A meeting and a personal tragedy set him on the road to clarity. In 1943 Rothko visited Clyfford Still in California. The art of Still is a confrontation of forces represented by abstract fields of colors with edges shredded by violence.
Rothko's mother died in October 1948 after a long illness. The artist expresses his deep grief by drawing empty horizontal rectangles in a vertical column. What could have been a simple alignment of graves becomes a new expression of forces when he fills these geometric figures with different monochromatic colors.
In 1949 Mark Rothko explores this new language and adds a perfectionist search for luminosity. Twelve works are selected for an exhibition to be held in January 1950 at the Betty Parsons Gallery in New York. They will be numbered from 1 to 12 in the sequence chosen by the artist for the hanging. Later Rothko will number his opus in a similar way by starting again with a No. 1 in each new year.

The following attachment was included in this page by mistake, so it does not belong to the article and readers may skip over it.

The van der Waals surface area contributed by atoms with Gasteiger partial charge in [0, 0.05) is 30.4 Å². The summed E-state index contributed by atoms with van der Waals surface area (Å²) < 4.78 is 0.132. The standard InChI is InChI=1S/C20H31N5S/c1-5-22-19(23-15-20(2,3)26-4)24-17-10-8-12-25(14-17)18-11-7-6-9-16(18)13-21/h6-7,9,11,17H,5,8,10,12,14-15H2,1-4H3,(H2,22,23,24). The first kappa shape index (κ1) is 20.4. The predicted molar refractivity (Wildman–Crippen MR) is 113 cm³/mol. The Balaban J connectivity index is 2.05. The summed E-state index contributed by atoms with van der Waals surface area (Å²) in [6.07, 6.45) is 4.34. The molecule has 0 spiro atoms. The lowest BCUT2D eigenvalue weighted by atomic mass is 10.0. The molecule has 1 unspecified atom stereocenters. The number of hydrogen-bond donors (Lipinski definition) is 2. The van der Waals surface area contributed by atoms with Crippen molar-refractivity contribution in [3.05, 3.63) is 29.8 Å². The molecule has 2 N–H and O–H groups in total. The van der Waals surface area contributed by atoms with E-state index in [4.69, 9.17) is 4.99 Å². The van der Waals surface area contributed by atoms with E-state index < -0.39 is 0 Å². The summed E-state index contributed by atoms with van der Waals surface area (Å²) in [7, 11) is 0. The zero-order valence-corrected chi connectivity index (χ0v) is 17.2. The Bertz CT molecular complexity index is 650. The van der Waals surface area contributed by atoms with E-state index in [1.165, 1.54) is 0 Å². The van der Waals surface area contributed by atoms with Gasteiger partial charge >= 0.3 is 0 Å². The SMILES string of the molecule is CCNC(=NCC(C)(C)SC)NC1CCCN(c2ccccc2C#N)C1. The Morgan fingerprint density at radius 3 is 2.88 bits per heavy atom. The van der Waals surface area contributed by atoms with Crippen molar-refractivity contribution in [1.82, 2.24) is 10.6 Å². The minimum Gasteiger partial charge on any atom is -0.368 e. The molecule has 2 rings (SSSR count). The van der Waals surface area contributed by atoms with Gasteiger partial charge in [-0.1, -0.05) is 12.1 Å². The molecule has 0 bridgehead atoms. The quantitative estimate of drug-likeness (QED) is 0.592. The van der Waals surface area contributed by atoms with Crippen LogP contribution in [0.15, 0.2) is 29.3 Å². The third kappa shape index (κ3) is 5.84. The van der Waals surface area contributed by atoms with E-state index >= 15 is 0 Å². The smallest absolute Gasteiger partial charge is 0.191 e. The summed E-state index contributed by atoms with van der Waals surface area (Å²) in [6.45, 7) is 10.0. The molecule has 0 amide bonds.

On March 7 in London, Christie's sells as lot 11 No. 1 (1949), oil on canvas 199 x 98 cm.
The rectangles are bordered by thick lines in another colors. The upper lemon-yellow element first appeals the gaze by its brightness. The central element offers an internal structure, like the labyrinth of one of those mythical monsters with which Rothko once looked for his inspiration. No. 1 is suggesting the stage of a theater prepared to exacerbate the passions between two antagonistic camps characterized by opposite colors.
SOLD for £ 10.7M including premium